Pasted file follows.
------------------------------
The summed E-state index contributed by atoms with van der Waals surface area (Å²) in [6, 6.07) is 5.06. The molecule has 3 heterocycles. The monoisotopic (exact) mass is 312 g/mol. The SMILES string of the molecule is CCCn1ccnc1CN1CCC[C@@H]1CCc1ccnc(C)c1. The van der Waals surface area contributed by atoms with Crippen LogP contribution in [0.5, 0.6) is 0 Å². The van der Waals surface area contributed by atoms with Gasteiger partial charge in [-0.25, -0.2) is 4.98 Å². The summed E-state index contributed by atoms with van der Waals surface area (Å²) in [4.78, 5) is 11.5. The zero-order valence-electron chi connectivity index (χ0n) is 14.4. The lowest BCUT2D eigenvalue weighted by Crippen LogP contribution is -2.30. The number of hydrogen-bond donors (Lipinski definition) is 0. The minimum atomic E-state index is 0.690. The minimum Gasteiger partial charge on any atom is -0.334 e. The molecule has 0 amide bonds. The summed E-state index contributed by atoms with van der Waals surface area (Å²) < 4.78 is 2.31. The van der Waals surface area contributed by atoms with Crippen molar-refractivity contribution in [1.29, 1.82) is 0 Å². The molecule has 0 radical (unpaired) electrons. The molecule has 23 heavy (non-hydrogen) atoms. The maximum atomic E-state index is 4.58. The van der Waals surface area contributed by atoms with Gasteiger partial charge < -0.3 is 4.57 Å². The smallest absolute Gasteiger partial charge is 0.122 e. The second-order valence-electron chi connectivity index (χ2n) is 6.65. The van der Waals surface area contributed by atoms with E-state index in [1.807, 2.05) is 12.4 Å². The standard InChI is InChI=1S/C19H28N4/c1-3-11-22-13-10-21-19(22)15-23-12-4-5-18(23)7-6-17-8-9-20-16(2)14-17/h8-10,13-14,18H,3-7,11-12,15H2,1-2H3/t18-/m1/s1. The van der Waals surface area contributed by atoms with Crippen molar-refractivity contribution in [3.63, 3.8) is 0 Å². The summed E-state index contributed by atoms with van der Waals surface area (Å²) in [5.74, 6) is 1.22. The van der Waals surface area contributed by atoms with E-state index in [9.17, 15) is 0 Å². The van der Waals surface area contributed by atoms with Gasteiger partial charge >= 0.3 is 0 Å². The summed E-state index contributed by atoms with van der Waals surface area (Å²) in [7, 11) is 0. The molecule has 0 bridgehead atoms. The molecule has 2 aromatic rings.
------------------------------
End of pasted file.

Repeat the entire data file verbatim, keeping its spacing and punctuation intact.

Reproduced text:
The summed E-state index contributed by atoms with van der Waals surface area (Å²) in [6, 6.07) is 5.06. The molecule has 3 heterocycles. The monoisotopic (exact) mass is 312 g/mol. The SMILES string of the molecule is CCCn1ccnc1CN1CCC[C@@H]1CCc1ccnc(C)c1. The van der Waals surface area contributed by atoms with Crippen LogP contribution in [0.5, 0.6) is 0 Å². The van der Waals surface area contributed by atoms with Gasteiger partial charge in [-0.25, -0.2) is 4.98 Å². The summed E-state index contributed by atoms with van der Waals surface area (Å²) in [4.78, 5) is 11.5. The zero-order valence-electron chi connectivity index (χ0n) is 14.4. The lowest BCUT2D eigenvalue weighted by Crippen LogP contribution is -2.30. The number of hydrogen-bond donors (Lipinski definition) is 0. The minimum atomic E-state index is 0.690. The minimum Gasteiger partial charge on any atom is -0.334 e. The molecule has 0 amide bonds. The summed E-state index contributed by atoms with van der Waals surface area (Å²) < 4.78 is 2.31. The van der Waals surface area contributed by atoms with Crippen molar-refractivity contribution in [1.29, 1.82) is 0 Å². The molecule has 0 radical (unpaired) electrons. The molecule has 23 heavy (non-hydrogen) atoms. The maximum atomic E-state index is 4.58. The van der Waals surface area contributed by atoms with Gasteiger partial charge < -0.3 is 4.57 Å². The smallest absolute Gasteiger partial charge is 0.122 e. The second-order valence-electron chi connectivity index (χ2n) is 6.65. The van der Waals surface area contributed by atoms with E-state index in [1.807, 2.05) is 12.4 Å². The standard InChI is InChI=1S/C19H28N4/c1-3-11-22-13-10-21-19(22)15-23-12-4-5-18(23)7-6-17-8-9-20-16(2)14-17/h8-10,13-14,18H,3-7,11-12,15H2,1-2H3/t18-/m1/s1. The van der Waals surface area contributed by atoms with Crippen molar-refractivity contribution in [3.63, 3.8) is 0 Å². The summed E-state index contributed by atoms with van der Waals surface area (Å²) in [5.74, 6) is 1.22. The van der Waals surface area contributed by atoms with E-state index in [9.17, 15) is 0 Å². The van der Waals surface area contributed by atoms with Gasteiger partial charge >= 0.3 is 0 Å². The summed E-state index contributed by atoms with van der Waals surface area (Å²) in [7, 11) is 0. The molecule has 0 bridgehead atoms. The molecule has 2 aromatic rings.